Living with Computers
What's wrong with this picture?
Computers have rapidly evolved to become more powerful, more mobile, and more integrated with our daily lives.
Firstly, as 'geeks' and 'nerds' build speed and capacity into our daily use of computing, we are coerced into living on a tread-mill from which there is no escape.
The result: New platforms + new operating systems + new software + evolving means of inputting and extracting 'value' leads to shortened useful life-span for whichever technology you are plugged into.
Secondly, some elements of 'advance' have become commoditised and ubiquitous (in other words, "cheap as chips"), such as components like memory chips and disc-drives, basic keyboards, printers (watchout for the sting in the tail that is ink). But, the core technology that houses the processing power keeps changing, and just in case you think you can hold onto your computer or mobile phone forever, the manufacturers withdraw support for older models. And that leads to ramped-up expense.
It offends me that a 'mature' technology should bring with it so many examples of stress, unnecessary expense, and confusion. I am regularly reminded by cries for help from friends that our relationship with computing is not stable nor is it 'mature'. What most people want is for computing to become 'ordinary', like its users. 'Geeks' may like the challenge of getting to grips with 'front ends' of the latest Microsoft Office, Windows 8, or Google Chrome and 'cloud applications'.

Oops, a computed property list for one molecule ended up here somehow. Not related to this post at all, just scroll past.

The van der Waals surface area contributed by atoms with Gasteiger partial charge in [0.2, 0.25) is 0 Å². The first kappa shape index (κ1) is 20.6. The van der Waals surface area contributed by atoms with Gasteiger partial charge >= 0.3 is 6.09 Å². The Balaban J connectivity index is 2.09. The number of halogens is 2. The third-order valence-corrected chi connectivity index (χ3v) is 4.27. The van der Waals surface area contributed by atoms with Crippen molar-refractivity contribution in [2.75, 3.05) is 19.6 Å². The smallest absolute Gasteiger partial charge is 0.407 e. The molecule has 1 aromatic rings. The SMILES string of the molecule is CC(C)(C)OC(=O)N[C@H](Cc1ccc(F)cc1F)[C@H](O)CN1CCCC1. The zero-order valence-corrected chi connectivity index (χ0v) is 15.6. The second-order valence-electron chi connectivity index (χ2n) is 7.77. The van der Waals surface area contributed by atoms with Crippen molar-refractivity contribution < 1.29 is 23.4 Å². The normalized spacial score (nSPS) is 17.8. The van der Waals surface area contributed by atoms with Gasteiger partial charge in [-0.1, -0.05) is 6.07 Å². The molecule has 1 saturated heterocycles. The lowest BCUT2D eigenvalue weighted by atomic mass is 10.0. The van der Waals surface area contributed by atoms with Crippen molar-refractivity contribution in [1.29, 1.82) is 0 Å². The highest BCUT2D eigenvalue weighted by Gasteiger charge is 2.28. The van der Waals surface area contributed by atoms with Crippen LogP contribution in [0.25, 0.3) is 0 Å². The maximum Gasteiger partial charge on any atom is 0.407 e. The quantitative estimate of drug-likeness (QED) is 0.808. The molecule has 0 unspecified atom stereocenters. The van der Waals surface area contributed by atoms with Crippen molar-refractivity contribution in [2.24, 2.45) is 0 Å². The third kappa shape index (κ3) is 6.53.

Because I am an offended 'geek', this "soap-box" exists to point out ways in which we can remain "ordinary" - technology should be left safely out-of-sight for 80% of users. Seemlessly delivering the level of engagement that the user chooses. In short KISS (Keep It Simple Stupid) - you know it makes sense.
All that said, I am looking forward to the evolution of scaled-up plastic electronics, power storage that doesn't rely on scarce elements like lithium, graphene bonding and substrates.... enough!